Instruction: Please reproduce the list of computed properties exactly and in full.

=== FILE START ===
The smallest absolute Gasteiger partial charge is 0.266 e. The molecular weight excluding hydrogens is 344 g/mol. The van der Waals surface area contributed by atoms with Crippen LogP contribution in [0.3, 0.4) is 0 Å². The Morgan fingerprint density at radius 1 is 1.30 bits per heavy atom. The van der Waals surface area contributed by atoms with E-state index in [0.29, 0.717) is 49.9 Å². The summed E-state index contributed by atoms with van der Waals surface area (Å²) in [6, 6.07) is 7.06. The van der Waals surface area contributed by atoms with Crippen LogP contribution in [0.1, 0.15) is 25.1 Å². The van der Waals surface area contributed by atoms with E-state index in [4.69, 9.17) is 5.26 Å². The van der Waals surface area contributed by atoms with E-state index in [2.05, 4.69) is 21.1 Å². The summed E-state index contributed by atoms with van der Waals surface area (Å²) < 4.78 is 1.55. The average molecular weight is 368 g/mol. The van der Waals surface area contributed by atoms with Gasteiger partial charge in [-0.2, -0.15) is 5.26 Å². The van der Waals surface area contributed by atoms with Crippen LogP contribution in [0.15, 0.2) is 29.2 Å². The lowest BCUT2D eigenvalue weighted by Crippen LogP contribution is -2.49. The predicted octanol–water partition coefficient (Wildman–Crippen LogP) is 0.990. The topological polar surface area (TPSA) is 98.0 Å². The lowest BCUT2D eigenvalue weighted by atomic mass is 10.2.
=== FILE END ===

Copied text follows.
The smallest absolute Gasteiger partial charge is 0.266 e. The molecular weight excluding hydrogens is 344 g/mol. The van der Waals surface area contributed by atoms with Crippen LogP contribution in [0.3, 0.4) is 0 Å². The Morgan fingerprint density at radius 1 is 1.30 bits per heavy atom. The van der Waals surface area contributed by atoms with E-state index in [0.29, 0.717) is 49.9 Å². The summed E-state index contributed by atoms with van der Waals surface area (Å²) in [6, 6.07) is 7.06. The van der Waals surface area contributed by atoms with Crippen LogP contribution in [0.1, 0.15) is 25.1 Å². The van der Waals surface area contributed by atoms with E-state index in [4.69, 9.17) is 5.26 Å². The van der Waals surface area contributed by atoms with E-state index in [2.05, 4.69) is 21.1 Å². The summed E-state index contributed by atoms with van der Waals surface area (Å²) < 4.78 is 1.55. The average molecular weight is 368 g/mol. The van der Waals surface area contributed by atoms with Gasteiger partial charge in [-0.2, -0.15) is 5.26 Å². The van der Waals surface area contributed by atoms with Crippen LogP contribution in [0.15, 0.2) is 29.2 Å². The lowest BCUT2D eigenvalue weighted by Crippen LogP contribution is -2.49. The predicted octanol–water partition coefficient (Wildman–Crippen LogP) is 0.990. The topological polar surface area (TPSA) is 98.0 Å². The lowest BCUT2D eigenvalue weighted by atomic mass is 10.2.